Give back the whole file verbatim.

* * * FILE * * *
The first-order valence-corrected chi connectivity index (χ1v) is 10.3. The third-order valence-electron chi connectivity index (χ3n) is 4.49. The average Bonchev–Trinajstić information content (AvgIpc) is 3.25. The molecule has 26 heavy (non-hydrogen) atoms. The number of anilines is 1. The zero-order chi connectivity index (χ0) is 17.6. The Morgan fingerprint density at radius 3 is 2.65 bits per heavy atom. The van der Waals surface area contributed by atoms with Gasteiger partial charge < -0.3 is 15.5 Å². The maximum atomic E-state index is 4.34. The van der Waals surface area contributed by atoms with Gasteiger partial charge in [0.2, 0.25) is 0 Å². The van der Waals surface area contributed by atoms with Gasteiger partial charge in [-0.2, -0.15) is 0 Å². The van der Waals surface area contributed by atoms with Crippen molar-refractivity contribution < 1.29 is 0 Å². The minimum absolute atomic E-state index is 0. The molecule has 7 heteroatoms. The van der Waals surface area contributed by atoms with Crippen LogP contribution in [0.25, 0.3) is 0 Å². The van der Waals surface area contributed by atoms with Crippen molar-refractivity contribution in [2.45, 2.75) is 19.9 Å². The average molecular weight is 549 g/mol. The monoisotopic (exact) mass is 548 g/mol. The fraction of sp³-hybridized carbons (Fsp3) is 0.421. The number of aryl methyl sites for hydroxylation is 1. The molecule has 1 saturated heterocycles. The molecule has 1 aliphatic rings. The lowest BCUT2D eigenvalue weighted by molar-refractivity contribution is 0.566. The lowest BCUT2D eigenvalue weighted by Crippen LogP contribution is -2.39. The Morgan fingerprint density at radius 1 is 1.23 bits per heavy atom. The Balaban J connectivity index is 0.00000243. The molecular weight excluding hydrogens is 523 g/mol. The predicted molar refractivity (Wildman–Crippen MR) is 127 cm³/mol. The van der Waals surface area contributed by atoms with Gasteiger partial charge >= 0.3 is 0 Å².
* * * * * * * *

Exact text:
The first-order valence-corrected chi connectivity index (χ1v) is 10.3. The third-order valence-electron chi connectivity index (χ3n) is 4.49. The average Bonchev–Trinajstić information content (AvgIpc) is 3.25. The molecule has 26 heavy (non-hydrogen) atoms. The number of anilines is 1. The zero-order chi connectivity index (χ0) is 17.6. The Morgan fingerprint density at radius 3 is 2.65 bits per heavy atom. The van der Waals surface area contributed by atoms with Gasteiger partial charge < -0.3 is 15.5 Å². The maximum atomic E-state index is 4.34. The van der Waals surface area contributed by atoms with Gasteiger partial charge in [0.2, 0.25) is 0 Å². The van der Waals surface area contributed by atoms with Gasteiger partial charge in [-0.2, -0.15) is 0 Å². The van der Waals surface area contributed by atoms with Crippen molar-refractivity contribution < 1.29 is 0 Å². The minimum absolute atomic E-state index is 0. The molecule has 7 heteroatoms. The van der Waals surface area contributed by atoms with Crippen LogP contribution in [0.25, 0.3) is 0 Å². The van der Waals surface area contributed by atoms with Crippen molar-refractivity contribution in [2.45, 2.75) is 19.9 Å². The average molecular weight is 549 g/mol. The monoisotopic (exact) mass is 548 g/mol. The fraction of sp³-hybridized carbons (Fsp3) is 0.421. The number of aryl methyl sites for hydroxylation is 1. The molecule has 1 saturated heterocycles. The molecule has 1 aliphatic rings. The lowest BCUT2D eigenvalue weighted by molar-refractivity contribution is 0.566. The lowest BCUT2D eigenvalue weighted by Crippen LogP contribution is -2.39. The Morgan fingerprint density at radius 1 is 1.23 bits per heavy atom. The Balaban J connectivity index is 0.00000243. The molecular weight excluding hydrogens is 523 g/mol. The predicted molar refractivity (Wildman–Crippen MR) is 127 cm³/mol. The van der Waals surface area contributed by atoms with Gasteiger partial charge >= 0.3 is 0 Å².